2. Spiraea salicifolia Linnaeus, Sp. Pl. 1: 489. 1753.
Bridewort, willowleaf meadowsweet
Spiraea amena Rafinesque
Shrubs, 10–20 dm, ˂thicket forming˃. Stems erect to ascending or spreading, rarely branched. Leaves: petiole 2–6 mm; blade narrowly rhombic to rhombic or lanceolate to narrowly elliptic, ˂usually widest at middle˃, 3–7 × 1–3 cm, ˂length 3–5 times width˃, chartaceous, base acute, margins sharply serrate to serrulate nearly to base, ˂number of primary and secondary serrations 1 times number of secondary veins (excluding inter-secondary veins)˃, venation pinnate craspedodromous, secondary veins not prominent, ˂regularly terminating in primary teeth, inter-secondary veins usually 1–4 per leaf˃, apex acute, abaxial surface mostly puberulent, adaxial glabrous. Inflorescences mostly terminal, cylindric to obconic panicles, 5–10 × 2–4 cm ˂height 2–5 times diam.˃; branches ˂sometimes in axils of leaves˃, puberulent or glabrous. Pedicels 3–6 mm, puberulent or glabrous. Flowers 4–7(–10) mm diam.; hypanthia hemispheric, 0.8–1 mm, abaxial surface glabrous or sparsely puberulent, adaxial glabrous; sepals ovate, 0.8–1 mm; petals pink, elliptic to widely obovate, 1.8–2 mm; staminodes 0; stamens 28–32, 2 times petal length. Follicles oblanceoloid, 4 mm, glabrous, ˂adaxial suture glabrous or ciliate˃.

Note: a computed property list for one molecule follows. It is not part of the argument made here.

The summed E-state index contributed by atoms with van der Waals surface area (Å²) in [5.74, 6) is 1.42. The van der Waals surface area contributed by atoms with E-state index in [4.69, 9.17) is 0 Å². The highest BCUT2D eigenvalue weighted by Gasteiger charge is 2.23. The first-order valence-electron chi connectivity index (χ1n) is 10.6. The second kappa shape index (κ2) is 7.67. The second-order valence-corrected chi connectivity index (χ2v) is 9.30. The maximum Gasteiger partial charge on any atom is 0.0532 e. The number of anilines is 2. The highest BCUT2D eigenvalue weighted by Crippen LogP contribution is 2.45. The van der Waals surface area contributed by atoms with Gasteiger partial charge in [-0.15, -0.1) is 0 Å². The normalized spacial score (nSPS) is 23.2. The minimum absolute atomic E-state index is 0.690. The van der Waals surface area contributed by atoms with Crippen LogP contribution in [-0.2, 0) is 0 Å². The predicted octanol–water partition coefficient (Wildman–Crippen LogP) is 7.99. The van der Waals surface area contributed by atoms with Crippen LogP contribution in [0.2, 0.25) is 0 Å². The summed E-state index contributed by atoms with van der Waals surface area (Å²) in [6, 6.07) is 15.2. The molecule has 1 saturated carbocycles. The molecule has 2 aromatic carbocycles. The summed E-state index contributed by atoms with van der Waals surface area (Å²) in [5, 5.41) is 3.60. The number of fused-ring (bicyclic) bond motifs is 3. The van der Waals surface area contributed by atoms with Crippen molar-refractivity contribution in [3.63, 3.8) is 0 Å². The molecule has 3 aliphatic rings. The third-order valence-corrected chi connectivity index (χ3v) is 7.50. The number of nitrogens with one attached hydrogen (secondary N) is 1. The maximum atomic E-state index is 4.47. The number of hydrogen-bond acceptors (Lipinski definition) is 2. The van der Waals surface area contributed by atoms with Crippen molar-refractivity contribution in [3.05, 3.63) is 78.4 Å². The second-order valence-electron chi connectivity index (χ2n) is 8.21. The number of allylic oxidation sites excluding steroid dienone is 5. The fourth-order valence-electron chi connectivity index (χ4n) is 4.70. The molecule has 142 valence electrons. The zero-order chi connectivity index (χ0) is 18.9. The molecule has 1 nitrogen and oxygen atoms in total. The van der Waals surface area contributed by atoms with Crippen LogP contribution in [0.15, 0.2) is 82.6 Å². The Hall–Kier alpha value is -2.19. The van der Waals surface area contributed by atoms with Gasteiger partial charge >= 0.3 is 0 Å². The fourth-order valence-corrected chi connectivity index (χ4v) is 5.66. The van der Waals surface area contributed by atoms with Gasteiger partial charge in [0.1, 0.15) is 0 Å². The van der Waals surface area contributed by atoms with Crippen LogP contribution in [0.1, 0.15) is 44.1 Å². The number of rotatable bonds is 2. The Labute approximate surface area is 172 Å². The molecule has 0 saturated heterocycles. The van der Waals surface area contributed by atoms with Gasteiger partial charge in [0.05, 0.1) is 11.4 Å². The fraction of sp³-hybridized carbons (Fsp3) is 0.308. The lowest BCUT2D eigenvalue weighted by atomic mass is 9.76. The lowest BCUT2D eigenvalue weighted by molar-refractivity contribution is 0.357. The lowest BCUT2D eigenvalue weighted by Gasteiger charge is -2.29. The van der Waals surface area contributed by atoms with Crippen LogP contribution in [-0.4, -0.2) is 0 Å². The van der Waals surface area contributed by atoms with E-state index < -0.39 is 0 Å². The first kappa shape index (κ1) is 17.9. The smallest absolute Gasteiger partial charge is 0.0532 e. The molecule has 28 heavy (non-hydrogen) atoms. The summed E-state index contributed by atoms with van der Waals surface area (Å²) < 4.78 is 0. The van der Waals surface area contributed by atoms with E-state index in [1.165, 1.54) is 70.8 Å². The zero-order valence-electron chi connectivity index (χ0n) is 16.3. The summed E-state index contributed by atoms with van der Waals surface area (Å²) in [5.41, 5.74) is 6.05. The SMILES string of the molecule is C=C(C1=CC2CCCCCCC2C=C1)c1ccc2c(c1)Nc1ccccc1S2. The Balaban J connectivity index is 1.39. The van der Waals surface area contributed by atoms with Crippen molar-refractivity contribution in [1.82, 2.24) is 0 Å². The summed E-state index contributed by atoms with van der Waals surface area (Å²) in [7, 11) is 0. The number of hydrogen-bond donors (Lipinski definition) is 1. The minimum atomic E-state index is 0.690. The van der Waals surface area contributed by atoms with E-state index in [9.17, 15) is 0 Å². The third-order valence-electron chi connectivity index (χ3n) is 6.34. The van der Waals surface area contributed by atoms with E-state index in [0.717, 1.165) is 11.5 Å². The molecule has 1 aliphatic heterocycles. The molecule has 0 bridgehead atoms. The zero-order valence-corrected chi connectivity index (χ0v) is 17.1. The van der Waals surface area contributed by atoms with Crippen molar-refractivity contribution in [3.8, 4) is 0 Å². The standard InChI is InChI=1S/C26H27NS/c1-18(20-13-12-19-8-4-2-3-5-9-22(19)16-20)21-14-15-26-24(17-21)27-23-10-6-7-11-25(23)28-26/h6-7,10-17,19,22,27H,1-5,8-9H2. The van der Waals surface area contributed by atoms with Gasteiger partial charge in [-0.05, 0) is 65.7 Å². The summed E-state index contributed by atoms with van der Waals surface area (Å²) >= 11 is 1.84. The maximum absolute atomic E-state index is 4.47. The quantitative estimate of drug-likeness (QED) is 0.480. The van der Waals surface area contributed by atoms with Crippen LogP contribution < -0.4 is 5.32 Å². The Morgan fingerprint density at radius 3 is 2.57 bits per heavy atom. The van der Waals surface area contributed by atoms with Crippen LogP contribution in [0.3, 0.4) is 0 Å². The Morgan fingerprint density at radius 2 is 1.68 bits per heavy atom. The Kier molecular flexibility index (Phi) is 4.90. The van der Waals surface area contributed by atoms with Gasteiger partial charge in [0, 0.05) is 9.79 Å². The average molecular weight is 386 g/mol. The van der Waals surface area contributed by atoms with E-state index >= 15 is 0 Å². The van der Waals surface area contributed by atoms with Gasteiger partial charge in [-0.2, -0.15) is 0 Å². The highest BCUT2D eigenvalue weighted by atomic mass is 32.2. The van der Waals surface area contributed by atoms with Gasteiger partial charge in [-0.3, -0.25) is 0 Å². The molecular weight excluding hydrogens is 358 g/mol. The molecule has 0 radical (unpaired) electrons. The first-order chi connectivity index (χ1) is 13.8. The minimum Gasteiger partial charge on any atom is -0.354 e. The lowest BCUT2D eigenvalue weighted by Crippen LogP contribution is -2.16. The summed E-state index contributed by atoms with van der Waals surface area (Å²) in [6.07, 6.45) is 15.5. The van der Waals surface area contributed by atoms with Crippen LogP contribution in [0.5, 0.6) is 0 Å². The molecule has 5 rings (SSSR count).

Flowering Jun–Aug; fruiting Jun–Sep. Old homesteads in moist areas, flood plains; 0–300 m; introduced; Ont.; Ga., Ky., Mich., Miss., N.C., Vt., Va.; e Europe; e Asia; introduced also in w, c Europe.
Spiraea salicifolia is escaped from cultivation in northeastern North America. K. Sax (1936) reported a specimen of S. salicifolia as tetraploid; it is possible that it was not a European specimen, so this count may be unreliable.
The name Spiraea salicifolia is often misapplied to individuals of S. alba var. alba or S. alba var. latifolia (see discussion above). In addition, being a cultivated species that has been popular in gardens and likely introduced and escaped in various hybridized forms, the intermediates and potential hybrids with native taxa can make identification difficult. For problematic specimens that appear to be hybrids, see A. J. Silverside (1988, 1990).